“Is Boris taking a tuk-tuk this time?”… Comedian recalls Johnson’s last fun trip to India | Comedy

In 2012, he rode a small bike around Mumbai, baffled by everyone but the Indian elite, who love the hip, clumsy Brits. Can this new visit compare the prime minister to Beyoncé?
If you google Boris Johnson while surfing the internet in India, you will see a brilliant YouTube video showing him doing dizzying things on a very small bike on the India Portal in Mumbai. Built during the British Empire to welcome King George V into the country in 1911, it is now a tourist attraction that gathers young lovers, the homeless, pickpockets and photographers trying to scam foreigners. The video was filmed in 2012 when Johnson was mayor of London. The Wanderer watched, bewildered by the suit-clad Brit and pursued by the photographers, who eventually gave up.
It’s a strange way of promoting Anglo-Indian trade, like the Prime Minister of India sitting on a wild elephant in the middle of the Royal Albert Hall and telling the world that India is open for business. The goal is to increase “bilateral deals”. A term no one understands is often accompanied by photographs of British and Indian diplomats sitting at long colonial tables with leather folders and tea, smiling like extras in films from the Raj era. The British seemed to be looking forward to the end of the meeting so they could go and buy tailor-made suits at half price, while the Indians were relieved, probably because whatever they were trying to negotiate was at least independence.
At some point, someone decided that these travels in India should look more interesting. In 2013, former Prime Minister David Cameron played cricket in Mumbai dressed in black as the subject of the Versace biopic. He had some great covers before he was beaten clean by a young woman. In 2016, former Prime Minister Theresa May made headlines when she visited a temple in Bangalore for wearing a traditional sari and performing all her Hindu prayers correctly. In 2017, Mayor of London Sadiq Khan threw a party with Indian billionaires and Bollywood stars, two demographics that are its main constituents as they probably have more central London than Londoners.
When he’s not on his bike, Johnson has enough jokes, charisma and return calls to make visiting him a chore. However, his trading target was more controversial, prompting a Guardian headline: “Boris Johnson continues to confuse when he visits India.”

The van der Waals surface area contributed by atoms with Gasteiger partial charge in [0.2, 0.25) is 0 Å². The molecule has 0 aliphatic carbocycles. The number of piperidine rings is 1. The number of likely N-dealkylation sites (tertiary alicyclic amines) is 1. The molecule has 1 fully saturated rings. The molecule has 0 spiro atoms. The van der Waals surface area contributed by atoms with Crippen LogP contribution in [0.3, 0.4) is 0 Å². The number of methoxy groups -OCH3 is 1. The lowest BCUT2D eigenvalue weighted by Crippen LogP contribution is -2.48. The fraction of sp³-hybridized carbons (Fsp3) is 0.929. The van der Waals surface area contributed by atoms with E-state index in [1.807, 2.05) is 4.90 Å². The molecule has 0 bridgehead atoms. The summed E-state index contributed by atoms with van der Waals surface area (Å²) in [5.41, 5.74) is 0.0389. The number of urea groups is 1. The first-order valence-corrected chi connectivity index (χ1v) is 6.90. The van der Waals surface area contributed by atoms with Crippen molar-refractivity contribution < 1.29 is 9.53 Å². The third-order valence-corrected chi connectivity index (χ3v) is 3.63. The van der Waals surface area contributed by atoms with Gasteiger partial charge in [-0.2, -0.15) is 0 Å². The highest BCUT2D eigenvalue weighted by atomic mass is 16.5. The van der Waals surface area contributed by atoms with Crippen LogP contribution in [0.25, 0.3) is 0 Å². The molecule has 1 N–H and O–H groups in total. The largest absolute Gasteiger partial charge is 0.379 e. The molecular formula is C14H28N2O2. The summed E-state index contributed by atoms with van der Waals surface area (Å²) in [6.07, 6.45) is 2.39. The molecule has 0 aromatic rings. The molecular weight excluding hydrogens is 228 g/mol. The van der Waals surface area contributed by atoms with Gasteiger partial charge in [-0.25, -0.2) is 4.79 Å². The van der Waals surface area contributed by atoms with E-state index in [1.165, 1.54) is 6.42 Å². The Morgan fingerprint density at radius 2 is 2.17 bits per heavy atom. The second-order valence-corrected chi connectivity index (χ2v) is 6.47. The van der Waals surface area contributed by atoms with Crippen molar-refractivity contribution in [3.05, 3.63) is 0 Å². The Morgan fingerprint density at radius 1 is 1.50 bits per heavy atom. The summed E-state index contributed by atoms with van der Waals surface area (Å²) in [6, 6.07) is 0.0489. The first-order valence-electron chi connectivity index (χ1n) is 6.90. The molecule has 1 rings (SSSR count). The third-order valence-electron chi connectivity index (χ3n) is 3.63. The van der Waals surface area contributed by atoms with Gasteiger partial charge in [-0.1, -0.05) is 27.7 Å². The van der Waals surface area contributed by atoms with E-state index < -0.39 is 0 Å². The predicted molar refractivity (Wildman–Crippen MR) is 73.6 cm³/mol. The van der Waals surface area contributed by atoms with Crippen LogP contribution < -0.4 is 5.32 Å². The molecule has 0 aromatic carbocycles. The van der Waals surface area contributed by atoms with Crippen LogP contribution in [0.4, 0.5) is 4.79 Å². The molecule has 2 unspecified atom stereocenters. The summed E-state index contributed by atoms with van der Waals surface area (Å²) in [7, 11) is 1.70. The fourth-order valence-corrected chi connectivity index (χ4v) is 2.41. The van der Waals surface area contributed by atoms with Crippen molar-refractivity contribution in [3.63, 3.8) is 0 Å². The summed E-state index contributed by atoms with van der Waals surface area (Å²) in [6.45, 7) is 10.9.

As an Indian comedian who has spent quite a bit of time in the UK, I know that a significant portion of the British despise Johnson, his name makes them spit, freeze and even faint. This is not how he fails in India. Frequently speaking with the Indian business elite, and this will be re-emphasized on this new visit, he confirms the notion that some older Indians know Brits from the classic BBC comedy: a mix of Yes Mr. Bean’s Basil Fawlty and Jim Hacker. , a prime minister with a proper degree of Oxbridge erudition, sounds reasonable, but far from it. The elite Indian audience loves it: wit, flashy accents, ostentatious vulnerability and compliments disguised as messages.
In 2012 he was very successful. But 10 years is a long time. India now has its own very popular leader, Narendra Modi, a world star with a knack for crowd control in the stadium. From Wembley to New York’s Madison Square Garden, Modi has performed to frenzied crowds. The media analyzed how Modi’s show differs from Beyoncé’s as if it were a serious comparison.
We need more than Mumbai bikes if Johnson wants to keep his footing. Of course there is also our version of Strictly called Dance India Dance. He can ride a tuk tuk (now renamed Chhatrapati Shivaji Maharaj Vastu Sangrahalaya) around the Prince of Wales Museum in Mumbai. Or he could give an oral presentation at the Taj Mahal about the drunkenness of a Mughal king in the midnight moonlight. The potential is endless.
Mistakes have happened to other world leaders as well. US President Donald Trump mispronounces the name of India’s greatest cricketer, Sachin Tendulkar, when calling him “Suchin” during a speech at a large stadium in the state of Gujarat. Canadian Prime Minister Justin Trudeau landed in such a gorgeous Indian outfit that local media thought he was best man at a Punjabi wedding.
Johnson knows India too well to make such mistakes. He had read enough of Kipling’s books to know that it was no longer fashionable to stop reading Kipling. The problem, however, is that India no longer sees the UK as a great trading partner, but as one of many options. If anything, the UAE, Russia, Israel and the US are closer, probably because they have cash and not bike clips. India has advanced even though its politicians are still sitting in British-built buildings to make policy. Meanwhile, Britan feels like a distraught ex-husband who does not understand how it all ended.
Anuvab Pal’s new Empire special will hit Amazon Prime UK on May 6th as part of Soho Theater Live.

Post time: Sep-26-2022